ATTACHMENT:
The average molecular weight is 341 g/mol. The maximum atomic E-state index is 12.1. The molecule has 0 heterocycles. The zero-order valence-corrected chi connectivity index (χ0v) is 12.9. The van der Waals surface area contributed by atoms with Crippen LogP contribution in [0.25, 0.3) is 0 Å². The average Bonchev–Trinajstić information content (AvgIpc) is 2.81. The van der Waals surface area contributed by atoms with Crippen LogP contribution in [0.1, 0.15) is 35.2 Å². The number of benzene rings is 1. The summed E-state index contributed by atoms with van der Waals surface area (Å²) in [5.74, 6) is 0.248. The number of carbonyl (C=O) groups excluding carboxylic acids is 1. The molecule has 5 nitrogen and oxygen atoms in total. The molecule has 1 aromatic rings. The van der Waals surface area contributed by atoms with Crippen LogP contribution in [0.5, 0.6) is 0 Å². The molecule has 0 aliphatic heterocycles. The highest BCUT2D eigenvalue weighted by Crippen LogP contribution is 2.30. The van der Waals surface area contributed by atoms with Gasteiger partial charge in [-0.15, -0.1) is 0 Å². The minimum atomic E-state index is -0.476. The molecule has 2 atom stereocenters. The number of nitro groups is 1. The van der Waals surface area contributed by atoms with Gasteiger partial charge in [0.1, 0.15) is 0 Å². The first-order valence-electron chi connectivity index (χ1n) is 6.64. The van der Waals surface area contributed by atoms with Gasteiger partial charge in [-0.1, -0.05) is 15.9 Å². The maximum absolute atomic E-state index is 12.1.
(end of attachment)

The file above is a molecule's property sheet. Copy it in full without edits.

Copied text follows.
The average molecular weight is 341 g/mol. The maximum atomic E-state index is 12.1. The molecule has 0 heterocycles. The zero-order valence-corrected chi connectivity index (χ0v) is 12.9. The van der Waals surface area contributed by atoms with Crippen LogP contribution in [0.25, 0.3) is 0 Å². The average Bonchev–Trinajstić information content (AvgIpc) is 2.81. The van der Waals surface area contributed by atoms with Crippen LogP contribution in [0.1, 0.15) is 35.2 Å². The number of benzene rings is 1. The summed E-state index contributed by atoms with van der Waals surface area (Å²) in [5.74, 6) is 0.248. The number of carbonyl (C=O) groups excluding carboxylic acids is 1. The molecule has 5 nitrogen and oxygen atoms in total. The molecule has 1 aromatic rings. The van der Waals surface area contributed by atoms with Crippen LogP contribution in [0.5, 0.6) is 0 Å². The molecule has 0 aliphatic heterocycles. The highest BCUT2D eigenvalue weighted by Crippen LogP contribution is 2.30. The van der Waals surface area contributed by atoms with Gasteiger partial charge in [-0.15, -0.1) is 0 Å². The minimum atomic E-state index is -0.476. The molecule has 2 atom stereocenters. The number of nitro groups is 1. The van der Waals surface area contributed by atoms with Gasteiger partial charge in [0.1, 0.15) is 0 Å². The first-order valence-electron chi connectivity index (χ1n) is 6.64. The van der Waals surface area contributed by atoms with Gasteiger partial charge in [-0.1, -0.05) is 15.9 Å². The maximum absolute atomic E-state index is 12.1.